Sorenson Squeeze 8 Review
- Category: Production
- Published: Wednesday, 04 April 2012 06:52
Our review of Sorenson Squeeze 8 is similar to our previous review of Squeeze 7 and much of what we wrote still applies to Squeeze 8. The latest rev of Sorenson Squeeze looks and feels the same and is an evolution of the professional compression suite with robust support for the most widely used codecs for broadcast, web and mobile platforms as well as physical media. We'll focus on the new features versus the nuts and bults which you can read in our previous review.
There are a few new items in Squeeze 8. Sorenson says the H.264 CUDA GPU acceleration has been improved but we didn't notice any real speed difference in our tests. Squeeze 8 also offers the new x264 open source coded variation of the H.264 codec but we encountered some problems running it when doing batch renders. We're working with Sorenson's technical support to try and solve the problem. We mostly encountered errors when encoding to 1080p with the built in YouTube presets using the x264 codec. No other codecs gave us problems.
Other new features include new PC adaptive bit-rate formats to complement the Apple presets and direct publishing to YouTube including the ability to set privacy options, keywords, categories, and comment options. This offers some convenience but YouTube now makes it easy to upload multiple files and since it's own backend will do the encoding in the cloud you only need 1 HiRes master to upload per video.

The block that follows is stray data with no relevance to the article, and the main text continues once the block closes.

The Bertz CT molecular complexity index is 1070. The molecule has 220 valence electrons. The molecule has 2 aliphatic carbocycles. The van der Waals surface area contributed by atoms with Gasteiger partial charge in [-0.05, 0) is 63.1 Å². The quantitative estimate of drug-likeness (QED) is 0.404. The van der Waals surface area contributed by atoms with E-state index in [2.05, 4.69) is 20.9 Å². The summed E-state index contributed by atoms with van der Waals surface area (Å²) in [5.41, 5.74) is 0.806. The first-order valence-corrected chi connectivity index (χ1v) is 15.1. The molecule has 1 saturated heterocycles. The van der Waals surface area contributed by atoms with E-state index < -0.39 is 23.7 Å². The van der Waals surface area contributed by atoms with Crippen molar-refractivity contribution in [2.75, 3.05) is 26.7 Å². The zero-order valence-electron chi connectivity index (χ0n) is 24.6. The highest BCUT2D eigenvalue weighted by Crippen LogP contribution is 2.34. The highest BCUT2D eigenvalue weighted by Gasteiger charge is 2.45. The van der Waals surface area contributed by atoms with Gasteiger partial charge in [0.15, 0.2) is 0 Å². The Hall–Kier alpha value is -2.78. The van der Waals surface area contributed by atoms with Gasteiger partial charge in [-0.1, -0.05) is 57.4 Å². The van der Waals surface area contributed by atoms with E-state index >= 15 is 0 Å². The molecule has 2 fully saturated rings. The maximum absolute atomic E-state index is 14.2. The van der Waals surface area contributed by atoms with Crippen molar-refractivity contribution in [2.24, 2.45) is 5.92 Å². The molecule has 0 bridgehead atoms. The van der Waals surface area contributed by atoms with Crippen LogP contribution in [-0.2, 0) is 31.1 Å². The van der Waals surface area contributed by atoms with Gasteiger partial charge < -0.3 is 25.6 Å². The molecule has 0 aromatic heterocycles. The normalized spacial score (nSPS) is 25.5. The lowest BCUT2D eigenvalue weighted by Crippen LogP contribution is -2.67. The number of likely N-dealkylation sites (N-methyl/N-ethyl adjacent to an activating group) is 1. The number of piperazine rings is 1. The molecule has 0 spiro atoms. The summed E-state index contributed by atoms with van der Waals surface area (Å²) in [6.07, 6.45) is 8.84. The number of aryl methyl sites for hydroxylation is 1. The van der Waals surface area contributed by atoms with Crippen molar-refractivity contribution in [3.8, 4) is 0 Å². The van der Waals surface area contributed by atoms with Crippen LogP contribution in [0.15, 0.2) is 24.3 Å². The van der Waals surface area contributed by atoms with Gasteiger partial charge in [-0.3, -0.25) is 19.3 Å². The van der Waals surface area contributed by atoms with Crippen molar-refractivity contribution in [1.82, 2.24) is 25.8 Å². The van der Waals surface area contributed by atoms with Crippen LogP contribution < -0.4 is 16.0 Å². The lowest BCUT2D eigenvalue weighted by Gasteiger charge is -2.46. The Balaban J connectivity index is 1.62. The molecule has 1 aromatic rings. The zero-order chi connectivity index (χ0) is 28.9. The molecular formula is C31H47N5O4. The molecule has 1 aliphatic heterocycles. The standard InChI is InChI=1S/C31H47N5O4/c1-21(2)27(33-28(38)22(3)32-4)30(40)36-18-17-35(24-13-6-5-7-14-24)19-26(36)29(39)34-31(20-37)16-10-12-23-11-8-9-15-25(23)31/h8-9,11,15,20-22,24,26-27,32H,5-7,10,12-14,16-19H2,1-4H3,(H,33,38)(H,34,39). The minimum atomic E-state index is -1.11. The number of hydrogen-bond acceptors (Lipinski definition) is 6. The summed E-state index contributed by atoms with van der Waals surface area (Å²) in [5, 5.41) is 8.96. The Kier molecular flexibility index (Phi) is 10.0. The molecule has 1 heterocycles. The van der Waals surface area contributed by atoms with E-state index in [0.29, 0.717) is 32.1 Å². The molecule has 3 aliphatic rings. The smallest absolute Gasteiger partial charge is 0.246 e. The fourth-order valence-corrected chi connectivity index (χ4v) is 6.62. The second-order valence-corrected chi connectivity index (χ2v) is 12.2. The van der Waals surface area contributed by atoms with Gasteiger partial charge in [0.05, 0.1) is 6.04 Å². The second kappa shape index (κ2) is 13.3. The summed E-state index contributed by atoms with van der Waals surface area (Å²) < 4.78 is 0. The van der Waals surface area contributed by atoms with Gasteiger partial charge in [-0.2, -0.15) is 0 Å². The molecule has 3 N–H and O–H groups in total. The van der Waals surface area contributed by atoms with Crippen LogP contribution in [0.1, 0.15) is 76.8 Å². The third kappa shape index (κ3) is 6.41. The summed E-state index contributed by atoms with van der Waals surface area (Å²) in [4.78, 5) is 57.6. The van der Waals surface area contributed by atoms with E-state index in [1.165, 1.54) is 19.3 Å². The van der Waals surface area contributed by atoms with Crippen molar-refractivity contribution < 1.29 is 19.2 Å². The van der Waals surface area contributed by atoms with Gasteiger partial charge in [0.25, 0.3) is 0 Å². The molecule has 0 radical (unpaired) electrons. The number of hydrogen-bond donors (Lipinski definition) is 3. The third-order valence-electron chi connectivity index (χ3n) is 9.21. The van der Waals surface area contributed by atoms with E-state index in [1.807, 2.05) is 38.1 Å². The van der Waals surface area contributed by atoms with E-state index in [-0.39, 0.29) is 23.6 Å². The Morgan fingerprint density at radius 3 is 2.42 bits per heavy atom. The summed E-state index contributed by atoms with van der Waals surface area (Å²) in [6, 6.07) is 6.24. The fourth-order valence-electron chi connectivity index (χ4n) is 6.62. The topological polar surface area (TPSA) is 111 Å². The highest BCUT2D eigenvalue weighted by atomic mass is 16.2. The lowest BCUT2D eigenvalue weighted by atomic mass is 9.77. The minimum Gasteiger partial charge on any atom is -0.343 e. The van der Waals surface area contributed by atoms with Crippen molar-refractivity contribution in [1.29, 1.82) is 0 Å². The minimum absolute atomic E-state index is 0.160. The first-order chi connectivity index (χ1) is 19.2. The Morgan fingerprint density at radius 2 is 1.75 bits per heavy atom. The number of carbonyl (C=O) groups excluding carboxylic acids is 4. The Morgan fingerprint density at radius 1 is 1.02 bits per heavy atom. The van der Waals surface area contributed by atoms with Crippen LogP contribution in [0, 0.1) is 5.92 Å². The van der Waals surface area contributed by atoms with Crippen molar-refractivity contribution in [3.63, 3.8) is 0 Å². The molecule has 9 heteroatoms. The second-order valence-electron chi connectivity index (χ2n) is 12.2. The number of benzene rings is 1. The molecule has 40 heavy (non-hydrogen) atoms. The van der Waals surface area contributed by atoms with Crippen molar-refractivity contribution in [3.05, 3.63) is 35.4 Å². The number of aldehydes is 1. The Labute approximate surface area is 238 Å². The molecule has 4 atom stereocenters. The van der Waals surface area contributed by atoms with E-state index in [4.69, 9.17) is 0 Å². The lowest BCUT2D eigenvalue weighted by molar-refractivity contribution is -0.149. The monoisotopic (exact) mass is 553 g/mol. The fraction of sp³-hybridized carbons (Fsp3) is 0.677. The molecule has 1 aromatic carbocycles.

In spite of a few hiccups Squeeze 8 still has the same elegant design with a simple workflow that produces excellent results. Import the source files, pick the codecs, FTP sites, do your tweaks and let it work.
Our test system this time around was a Supermicro 12 core workstation with a Quadro 2000. We were able to run renders with and without CUDA acceleration. You can check out a batch of renders in some common formats here. Since we didn't notice much a difference in speed using the GPU we tended to simply encode using the CPU only. This approach also aleviated any concerns we had about the quality of the GPU acceleration being as good as the multipass encodes using the CPU only. GPU only allows 2 pass encoding while CPU only allows 4 passes.
New output formats can be added on the fly to a job in progress as well. That’s been a handy feature we use quite a bit. On a tight schedule we may get a request to have multiple copies of the same video in various formats for the approval process. We might stage the videos on YouTube in a high res H.264 while simultaneously having the legal team review a low quality WMV that’s email friendly and the web team prepage Web M versions for the new HTML corporate web site. Squeeze 8 makes this type of workflow easy, especially when it’s multiple videos and FTP sites involved. Render and upload time is always a good time to grab some food versus babysitting a computer.
We're not sure Squeeze 8 offers enough to make the move from Squeeze 7, however if you're new to programs like Squeeze or simply out of date, Squeeze 8 certainly is one of the best solutions in multiformat encoding and distribution management.
Visit Sorenson Media for more information.